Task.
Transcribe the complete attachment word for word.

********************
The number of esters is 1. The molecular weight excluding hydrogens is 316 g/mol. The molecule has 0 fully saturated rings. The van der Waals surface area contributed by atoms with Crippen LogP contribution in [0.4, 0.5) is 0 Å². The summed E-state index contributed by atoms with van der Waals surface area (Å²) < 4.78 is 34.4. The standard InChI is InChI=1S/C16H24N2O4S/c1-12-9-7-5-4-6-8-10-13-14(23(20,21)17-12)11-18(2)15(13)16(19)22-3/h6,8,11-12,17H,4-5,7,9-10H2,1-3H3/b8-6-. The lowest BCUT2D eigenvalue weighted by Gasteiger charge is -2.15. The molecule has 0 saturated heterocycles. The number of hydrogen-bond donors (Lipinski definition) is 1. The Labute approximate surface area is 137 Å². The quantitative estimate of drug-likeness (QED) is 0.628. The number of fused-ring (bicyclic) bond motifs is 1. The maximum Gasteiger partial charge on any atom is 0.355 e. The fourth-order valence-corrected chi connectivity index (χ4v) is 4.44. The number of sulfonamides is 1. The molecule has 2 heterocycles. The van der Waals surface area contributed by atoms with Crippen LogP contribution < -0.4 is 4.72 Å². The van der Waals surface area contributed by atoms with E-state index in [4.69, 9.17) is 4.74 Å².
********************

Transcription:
The number of esters is 1. The molecular weight excluding hydrogens is 316 g/mol. The molecule has 0 fully saturated rings. The van der Waals surface area contributed by atoms with Crippen LogP contribution in [0.4, 0.5) is 0 Å². The summed E-state index contributed by atoms with van der Waals surface area (Å²) < 4.78 is 34.4. The standard InChI is InChI=1S/C16H24N2O4S/c1-12-9-7-5-4-6-8-10-13-14(23(20,21)17-12)11-18(2)15(13)16(19)22-3/h6,8,11-12,17H,4-5,7,9-10H2,1-3H3/b8-6-. The lowest BCUT2D eigenvalue weighted by Gasteiger charge is -2.15. The molecule has 0 saturated heterocycles. The number of hydrogen-bond donors (Lipinski definition) is 1. The Labute approximate surface area is 137 Å². The quantitative estimate of drug-likeness (QED) is 0.628. The number of fused-ring (bicyclic) bond motifs is 1. The maximum Gasteiger partial charge on any atom is 0.355 e. The fourth-order valence-corrected chi connectivity index (χ4v) is 4.44. The number of sulfonamides is 1. The molecule has 2 heterocycles. The van der Waals surface area contributed by atoms with Crippen LogP contribution < -0.4 is 4.72 Å². The van der Waals surface area contributed by atoms with E-state index in [4.69, 9.17) is 4.74 Å².